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A single-blind, randomised controlled trial on the effects of lithium and quetiapine monotherapy on the trajectory of cognitive functioning in first episode mania: A 12-month follow-up study

Daglas, R., Cotton, S. M., Allott, K., Yücel, M., Macneil, C. A., Hasty, M. K., Murphy, B., Pantelis, C., Hallam, K. T., Henry, L. P., Conus, P., Ratheesh, A., Kader, L., Wong, M. T., McGorry, P. D. and Berk, Michael 2016, A single-blind, randomised controlled trial on the effects of lithium and quetiapine monotherapy on the trajectory of cognitive functioning in first episode mania: A 12-month follow-up study, European psychiatry, vol. 31, pp. 20-28, doi: 10.1016/j.eurpsy.2015.09.460.

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Title A single-blind, randomised controlled trial on the effects of lithium and quetiapine monotherapy on the trajectory of cognitive functioning in first episode mania: A 12-month follow-up study
Author(s) Daglas, R.
Cotton, S. M.
Allott, K.
Yücel, M.
Macneil, C. A.
Hasty, M. K.
Murphy, B.
Pantelis, C.
Hallam, K. T.
Henry, L. P.
Conus, P.
Ratheesh, A.
Kader, L.
Wong, M. T.
McGorry, P. D.
Berk, MichaelORCID iD for Berk, Michael orcid.org/0000-0002-5554-6946
Journal name European psychiatry
Volume number 31
Start page 20
End page 28
Total pages 9
Publisher Elesvier
Place of publication Amsterdam, The Netherlands
Publication date 2016-01
ISSN 1778-3585
Keyword(s) Bipolar disorder
Cognition
Early intervention
Lithium
Mania
Quetiapine
Summary BACKGROUND: Cognitive deficits have been reported during the early stages of bipolar disorder; however, the role of medication on such deficits remains unclear. The aim of this study was to compare the effects of lithium and quetiapine monotherapy on cognitive performance in people following first episode mania. METHODS: The design was a single-blind, randomised controlled trial on a cohort of 61 participants following first episode mania. Participants received either lithium or quetiapine monotherapy as maintenance treatment over a 12-month follow-up period. The groups were compared on performance outcomes using an extensive cognitive assessment battery conducted at baseline, month 3 and month 12 follow-up time-points. RESULTS: There was a significant interaction between group and time in phonemic fluency at the 3-month and 12-month endpoints, reflecting greater improvements in performance in lithium-treated participants relative to quetiapine-treated participants. After controlling for multiple comparisons, there were no other significant interactions between group and time for other measures of cognition. CONCLUSION: Although the effects of lithium and quetiapine treatment were similar for most cognitive domains, the findings imply that early initiation of lithium treatment may benefit the trajectory of cognition, specifically verbal fluency in young people with bipolar disorder. Given that cognition is a major symptomatic domain of bipolar disorder and has substantive effects on general functioning, the ability to influence the trajectory of cognitive change is of considerable clinical importance.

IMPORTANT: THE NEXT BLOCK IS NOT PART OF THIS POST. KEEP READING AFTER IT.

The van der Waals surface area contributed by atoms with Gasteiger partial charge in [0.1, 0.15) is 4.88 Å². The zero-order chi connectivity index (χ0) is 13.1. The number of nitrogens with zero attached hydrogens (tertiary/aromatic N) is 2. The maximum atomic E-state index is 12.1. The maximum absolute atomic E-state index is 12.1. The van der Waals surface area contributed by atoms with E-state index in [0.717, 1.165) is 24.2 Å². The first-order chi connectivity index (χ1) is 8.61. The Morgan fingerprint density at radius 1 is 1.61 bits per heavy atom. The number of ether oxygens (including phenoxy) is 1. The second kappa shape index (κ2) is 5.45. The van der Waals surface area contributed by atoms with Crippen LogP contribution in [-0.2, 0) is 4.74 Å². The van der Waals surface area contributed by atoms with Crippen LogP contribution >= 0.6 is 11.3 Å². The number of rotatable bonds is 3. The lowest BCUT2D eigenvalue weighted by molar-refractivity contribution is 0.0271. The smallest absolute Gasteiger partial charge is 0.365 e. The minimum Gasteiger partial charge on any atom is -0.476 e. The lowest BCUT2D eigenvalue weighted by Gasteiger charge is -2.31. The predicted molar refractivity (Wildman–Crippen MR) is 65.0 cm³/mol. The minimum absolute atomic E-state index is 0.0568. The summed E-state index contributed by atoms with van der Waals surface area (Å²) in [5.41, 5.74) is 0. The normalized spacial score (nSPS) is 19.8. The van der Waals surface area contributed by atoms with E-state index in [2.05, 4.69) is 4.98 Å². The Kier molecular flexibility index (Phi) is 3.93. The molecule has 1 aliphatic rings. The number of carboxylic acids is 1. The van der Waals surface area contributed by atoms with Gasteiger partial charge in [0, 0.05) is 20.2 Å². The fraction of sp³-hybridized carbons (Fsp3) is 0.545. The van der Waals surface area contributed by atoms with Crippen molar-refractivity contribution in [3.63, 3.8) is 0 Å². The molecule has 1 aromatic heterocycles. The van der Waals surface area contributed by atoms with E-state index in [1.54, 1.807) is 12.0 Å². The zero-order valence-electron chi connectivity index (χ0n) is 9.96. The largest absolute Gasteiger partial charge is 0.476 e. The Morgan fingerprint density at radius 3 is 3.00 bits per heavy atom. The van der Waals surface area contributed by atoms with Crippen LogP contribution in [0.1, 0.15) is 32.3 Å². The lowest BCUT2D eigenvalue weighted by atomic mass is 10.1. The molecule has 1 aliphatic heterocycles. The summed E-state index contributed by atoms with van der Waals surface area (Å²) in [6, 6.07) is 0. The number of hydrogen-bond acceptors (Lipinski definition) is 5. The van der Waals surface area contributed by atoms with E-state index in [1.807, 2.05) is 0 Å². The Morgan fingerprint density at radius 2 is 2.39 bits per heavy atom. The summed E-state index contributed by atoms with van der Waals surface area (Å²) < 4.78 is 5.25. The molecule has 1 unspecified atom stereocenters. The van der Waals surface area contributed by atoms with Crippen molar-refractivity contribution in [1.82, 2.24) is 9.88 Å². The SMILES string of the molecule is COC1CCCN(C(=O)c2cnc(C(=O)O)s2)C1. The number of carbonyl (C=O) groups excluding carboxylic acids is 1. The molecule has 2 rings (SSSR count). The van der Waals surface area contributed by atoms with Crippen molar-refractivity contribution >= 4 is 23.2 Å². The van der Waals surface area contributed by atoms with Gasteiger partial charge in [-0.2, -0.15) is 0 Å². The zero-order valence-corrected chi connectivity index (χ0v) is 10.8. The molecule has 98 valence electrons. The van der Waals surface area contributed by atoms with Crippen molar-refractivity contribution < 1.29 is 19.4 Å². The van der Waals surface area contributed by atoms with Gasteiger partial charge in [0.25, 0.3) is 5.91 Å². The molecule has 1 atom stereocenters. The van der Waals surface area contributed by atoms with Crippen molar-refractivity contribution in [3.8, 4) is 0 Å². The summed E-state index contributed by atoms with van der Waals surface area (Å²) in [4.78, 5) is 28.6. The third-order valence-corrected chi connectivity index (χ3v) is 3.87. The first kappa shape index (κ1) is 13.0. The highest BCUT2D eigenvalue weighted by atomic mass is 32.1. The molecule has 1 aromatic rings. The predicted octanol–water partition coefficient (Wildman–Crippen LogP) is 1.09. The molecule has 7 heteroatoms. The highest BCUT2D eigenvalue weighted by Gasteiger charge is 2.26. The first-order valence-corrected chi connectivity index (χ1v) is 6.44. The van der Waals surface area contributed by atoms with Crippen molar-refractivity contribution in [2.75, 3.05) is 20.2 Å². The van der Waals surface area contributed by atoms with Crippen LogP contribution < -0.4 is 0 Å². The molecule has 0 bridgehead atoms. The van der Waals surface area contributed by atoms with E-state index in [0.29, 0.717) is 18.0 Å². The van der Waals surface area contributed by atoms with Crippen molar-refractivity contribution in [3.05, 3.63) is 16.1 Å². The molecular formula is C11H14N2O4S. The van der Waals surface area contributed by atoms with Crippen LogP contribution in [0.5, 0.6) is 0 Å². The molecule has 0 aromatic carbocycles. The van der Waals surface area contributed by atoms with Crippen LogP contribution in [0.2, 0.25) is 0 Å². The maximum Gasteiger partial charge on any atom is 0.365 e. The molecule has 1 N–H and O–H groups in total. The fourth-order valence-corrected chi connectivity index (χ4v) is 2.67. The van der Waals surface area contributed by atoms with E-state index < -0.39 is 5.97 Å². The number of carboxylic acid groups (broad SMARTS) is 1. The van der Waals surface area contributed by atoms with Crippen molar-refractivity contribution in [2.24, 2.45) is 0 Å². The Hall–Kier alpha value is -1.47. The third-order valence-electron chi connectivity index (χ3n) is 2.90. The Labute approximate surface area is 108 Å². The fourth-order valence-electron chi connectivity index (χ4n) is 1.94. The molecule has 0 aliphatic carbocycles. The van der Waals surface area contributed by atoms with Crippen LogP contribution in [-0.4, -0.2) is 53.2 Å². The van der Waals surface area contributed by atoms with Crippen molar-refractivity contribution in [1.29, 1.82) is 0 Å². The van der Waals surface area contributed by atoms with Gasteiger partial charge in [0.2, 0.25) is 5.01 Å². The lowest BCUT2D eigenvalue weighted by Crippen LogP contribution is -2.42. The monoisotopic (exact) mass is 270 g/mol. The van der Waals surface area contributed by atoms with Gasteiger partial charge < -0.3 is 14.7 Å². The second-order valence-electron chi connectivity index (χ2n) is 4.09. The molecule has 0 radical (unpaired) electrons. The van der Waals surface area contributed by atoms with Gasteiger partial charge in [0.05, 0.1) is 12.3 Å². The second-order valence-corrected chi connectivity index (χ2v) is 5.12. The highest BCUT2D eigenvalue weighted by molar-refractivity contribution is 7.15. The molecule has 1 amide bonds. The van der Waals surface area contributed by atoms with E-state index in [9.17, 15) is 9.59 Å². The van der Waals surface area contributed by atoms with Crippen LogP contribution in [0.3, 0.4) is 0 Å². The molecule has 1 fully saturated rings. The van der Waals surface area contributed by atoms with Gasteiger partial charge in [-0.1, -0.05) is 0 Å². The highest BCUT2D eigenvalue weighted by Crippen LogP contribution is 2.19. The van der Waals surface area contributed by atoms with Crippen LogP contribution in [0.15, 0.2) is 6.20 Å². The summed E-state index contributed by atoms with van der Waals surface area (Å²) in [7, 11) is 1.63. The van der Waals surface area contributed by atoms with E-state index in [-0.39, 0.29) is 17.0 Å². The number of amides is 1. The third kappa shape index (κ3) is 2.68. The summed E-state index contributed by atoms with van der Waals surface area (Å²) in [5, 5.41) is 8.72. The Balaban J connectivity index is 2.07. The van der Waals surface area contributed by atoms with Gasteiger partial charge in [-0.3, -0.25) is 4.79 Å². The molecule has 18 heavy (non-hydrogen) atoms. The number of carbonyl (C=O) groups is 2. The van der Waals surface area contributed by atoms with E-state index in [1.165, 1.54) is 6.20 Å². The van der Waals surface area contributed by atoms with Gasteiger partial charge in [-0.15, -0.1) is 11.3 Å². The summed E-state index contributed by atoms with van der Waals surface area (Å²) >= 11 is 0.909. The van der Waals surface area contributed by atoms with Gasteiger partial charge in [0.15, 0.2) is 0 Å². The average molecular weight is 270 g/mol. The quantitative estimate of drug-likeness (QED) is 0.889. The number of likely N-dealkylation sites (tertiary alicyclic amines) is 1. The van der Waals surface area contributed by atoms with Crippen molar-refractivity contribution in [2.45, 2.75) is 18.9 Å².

Language eng
DOI 10.1016/j.eurpsy.2015.09.460
Field of Research 11 Medical And Health Sciences
17 Psychology And Cognitive Sciences
110999 Neurosciences not elsewhere classified
Socio Economic Objective 920410 Mental Health
HERDC Research category C1 Refereed article in a scholarly journal
Copyright notice ©2016, Elsevier
Persistent URL http://hdl.handle.net/10536/DRO/DU:30080419

Document type: Journal Article
Collection: School of Medicine
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